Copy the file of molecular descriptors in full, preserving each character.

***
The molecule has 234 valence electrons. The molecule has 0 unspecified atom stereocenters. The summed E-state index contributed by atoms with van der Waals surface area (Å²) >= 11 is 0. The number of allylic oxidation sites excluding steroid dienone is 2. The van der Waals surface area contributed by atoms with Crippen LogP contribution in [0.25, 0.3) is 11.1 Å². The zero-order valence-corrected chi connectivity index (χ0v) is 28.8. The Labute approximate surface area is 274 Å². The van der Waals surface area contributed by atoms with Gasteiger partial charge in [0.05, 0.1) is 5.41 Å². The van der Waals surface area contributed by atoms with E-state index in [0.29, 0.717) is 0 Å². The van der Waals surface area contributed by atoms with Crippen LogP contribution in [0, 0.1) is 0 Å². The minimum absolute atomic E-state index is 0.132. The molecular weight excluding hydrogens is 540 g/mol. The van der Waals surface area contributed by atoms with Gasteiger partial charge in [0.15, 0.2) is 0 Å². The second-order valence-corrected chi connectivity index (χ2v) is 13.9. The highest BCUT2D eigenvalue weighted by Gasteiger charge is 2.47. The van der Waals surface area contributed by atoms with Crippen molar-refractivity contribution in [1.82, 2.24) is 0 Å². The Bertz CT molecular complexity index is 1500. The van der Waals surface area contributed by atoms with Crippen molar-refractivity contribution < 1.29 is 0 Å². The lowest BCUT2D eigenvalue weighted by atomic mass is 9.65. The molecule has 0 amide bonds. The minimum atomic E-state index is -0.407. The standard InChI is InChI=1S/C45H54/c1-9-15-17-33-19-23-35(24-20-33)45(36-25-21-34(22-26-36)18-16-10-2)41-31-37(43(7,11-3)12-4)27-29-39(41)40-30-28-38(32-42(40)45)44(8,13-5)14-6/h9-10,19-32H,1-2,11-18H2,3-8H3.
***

The molecule has 234 valence electrons. The molecule has 0 unspecified atom stereocenters. The summed E-state index contributed by atoms with van der Waals surface area (Å²) >= 11 is 0. The number of allylic oxidation sites excluding steroid dienone is 2. The van der Waals surface area contributed by atoms with Crippen LogP contribution in [0.25, 0.3) is 11.1 Å². The zero-order valence-corrected chi connectivity index (χ0v) is 28.8. The Labute approximate surface area is 274 Å². The van der Waals surface area contributed by atoms with Gasteiger partial charge in [0.05, 0.1) is 5.41 Å². The van der Waals surface area contributed by atoms with E-state index in [0.29, 0.717) is 0 Å². The van der Waals surface area contributed by atoms with Crippen LogP contribution in [0, 0.1) is 0 Å². The minimum absolute atomic E-state index is 0.132. The molecular weight excluding hydrogens is 540 g/mol. The van der Waals surface area contributed by atoms with Gasteiger partial charge in [0.15, 0.2) is 0 Å². The second-order valence-corrected chi connectivity index (χ2v) is 13.9. The highest BCUT2D eigenvalue weighted by Gasteiger charge is 2.47. The van der Waals surface area contributed by atoms with Crippen molar-refractivity contribution in [1.82, 2.24) is 0 Å². The Bertz CT molecular complexity index is 1500. The van der Waals surface area contributed by atoms with Crippen molar-refractivity contribution < 1.29 is 0 Å². The lowest BCUT2D eigenvalue weighted by atomic mass is 9.65. The molecule has 0 amide bonds. The minimum atomic E-state index is -0.407. The standard InChI is InChI=1S/C45H54/c1-9-15-17-33-19-23-35(24-20-33)45(36-25-21-34(22-26-36)18-16-10-2)41-31-37(43(7,11-3)12-4)27-29-39(41)40-30-28-38(32-42(40)45)44(8,13-5)14-6/h9-10,19-32H,1-2,11-18H2,3-8H3.